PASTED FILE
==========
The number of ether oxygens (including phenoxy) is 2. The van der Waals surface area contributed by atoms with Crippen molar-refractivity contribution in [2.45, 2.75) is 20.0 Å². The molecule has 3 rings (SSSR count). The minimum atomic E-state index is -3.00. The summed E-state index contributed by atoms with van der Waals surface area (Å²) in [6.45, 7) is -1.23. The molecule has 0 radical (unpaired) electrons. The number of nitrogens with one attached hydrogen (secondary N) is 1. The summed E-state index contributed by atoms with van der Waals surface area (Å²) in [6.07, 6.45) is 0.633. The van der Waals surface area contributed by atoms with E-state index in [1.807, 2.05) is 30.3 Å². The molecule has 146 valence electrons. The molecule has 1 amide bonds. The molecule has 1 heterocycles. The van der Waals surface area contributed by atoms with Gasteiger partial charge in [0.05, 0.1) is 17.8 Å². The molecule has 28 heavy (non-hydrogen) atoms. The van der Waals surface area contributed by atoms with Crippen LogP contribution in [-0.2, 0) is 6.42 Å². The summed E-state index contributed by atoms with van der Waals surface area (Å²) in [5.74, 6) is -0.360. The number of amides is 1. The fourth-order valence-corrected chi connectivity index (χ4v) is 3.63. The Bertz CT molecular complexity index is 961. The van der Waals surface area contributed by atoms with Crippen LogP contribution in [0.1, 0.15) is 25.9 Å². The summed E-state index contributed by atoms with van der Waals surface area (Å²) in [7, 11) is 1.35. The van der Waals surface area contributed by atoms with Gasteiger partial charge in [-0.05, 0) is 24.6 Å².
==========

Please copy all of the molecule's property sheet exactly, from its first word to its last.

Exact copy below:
The number of ether oxygens (including phenoxy) is 2. The van der Waals surface area contributed by atoms with Crippen molar-refractivity contribution in [2.45, 2.75) is 20.0 Å². The molecule has 3 rings (SSSR count). The minimum atomic E-state index is -3.00. The summed E-state index contributed by atoms with van der Waals surface area (Å²) in [6.45, 7) is -1.23. The molecule has 0 radical (unpaired) electrons. The number of nitrogens with one attached hydrogen (secondary N) is 1. The summed E-state index contributed by atoms with van der Waals surface area (Å²) in [6.07, 6.45) is 0.633. The van der Waals surface area contributed by atoms with E-state index in [1.807, 2.05) is 30.3 Å². The molecule has 146 valence electrons. The molecule has 1 amide bonds. The molecule has 1 heterocycles. The van der Waals surface area contributed by atoms with Gasteiger partial charge in [0.05, 0.1) is 17.8 Å². The molecule has 28 heavy (non-hydrogen) atoms. The van der Waals surface area contributed by atoms with Crippen LogP contribution in [-0.2, 0) is 6.42 Å². The summed E-state index contributed by atoms with van der Waals surface area (Å²) in [5.74, 6) is -0.360. The number of amides is 1. The fourth-order valence-corrected chi connectivity index (χ4v) is 3.63. The Bertz CT molecular complexity index is 961. The van der Waals surface area contributed by atoms with Crippen LogP contribution in [0.1, 0.15) is 25.9 Å². The summed E-state index contributed by atoms with van der Waals surface area (Å²) in [7, 11) is 1.35. The van der Waals surface area contributed by atoms with Gasteiger partial charge in [-0.05, 0) is 24.6 Å².